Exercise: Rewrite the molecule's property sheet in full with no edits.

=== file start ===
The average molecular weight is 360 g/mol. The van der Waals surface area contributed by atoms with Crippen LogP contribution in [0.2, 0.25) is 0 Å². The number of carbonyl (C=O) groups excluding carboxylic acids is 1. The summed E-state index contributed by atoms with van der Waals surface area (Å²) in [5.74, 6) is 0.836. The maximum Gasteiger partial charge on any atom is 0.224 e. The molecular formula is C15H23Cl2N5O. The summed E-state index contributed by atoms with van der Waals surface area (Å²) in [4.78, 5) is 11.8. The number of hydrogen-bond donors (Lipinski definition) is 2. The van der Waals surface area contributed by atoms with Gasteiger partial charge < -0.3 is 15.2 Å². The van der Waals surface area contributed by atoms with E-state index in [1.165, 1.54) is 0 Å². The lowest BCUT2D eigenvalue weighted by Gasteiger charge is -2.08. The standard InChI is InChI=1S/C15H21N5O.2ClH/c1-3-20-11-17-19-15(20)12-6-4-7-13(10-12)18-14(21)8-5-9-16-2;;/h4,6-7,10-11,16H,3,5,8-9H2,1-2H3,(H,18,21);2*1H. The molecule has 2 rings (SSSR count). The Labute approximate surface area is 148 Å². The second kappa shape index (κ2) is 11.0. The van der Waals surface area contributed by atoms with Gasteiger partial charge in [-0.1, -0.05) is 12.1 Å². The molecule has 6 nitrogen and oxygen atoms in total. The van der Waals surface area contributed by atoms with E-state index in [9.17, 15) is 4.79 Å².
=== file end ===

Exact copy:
The average molecular weight is 360 g/mol. The van der Waals surface area contributed by atoms with Crippen LogP contribution in [0.2, 0.25) is 0 Å². The number of carbonyl (C=O) groups excluding carboxylic acids is 1. The summed E-state index contributed by atoms with van der Waals surface area (Å²) in [5.74, 6) is 0.836. The maximum Gasteiger partial charge on any atom is 0.224 e. The molecular formula is C15H23Cl2N5O. The summed E-state index contributed by atoms with van der Waals surface area (Å²) in [4.78, 5) is 11.8. The number of hydrogen-bond donors (Lipinski definition) is 2. The van der Waals surface area contributed by atoms with Gasteiger partial charge < -0.3 is 15.2 Å². The van der Waals surface area contributed by atoms with E-state index in [1.165, 1.54) is 0 Å². The lowest BCUT2D eigenvalue weighted by Gasteiger charge is -2.08. The standard InChI is InChI=1S/C15H21N5O.2ClH/c1-3-20-11-17-19-15(20)12-6-4-7-13(10-12)18-14(21)8-5-9-16-2;;/h4,6-7,10-11,16H,3,5,8-9H2,1-2H3,(H,18,21);2*1H. The molecule has 2 rings (SSSR count). The Labute approximate surface area is 148 Å². The second kappa shape index (κ2) is 11.0. The van der Waals surface area contributed by atoms with Gasteiger partial charge in [-0.1, -0.05) is 12.1 Å². The molecule has 6 nitrogen and oxygen atoms in total. The van der Waals surface area contributed by atoms with E-state index in [9.17, 15) is 4.79 Å².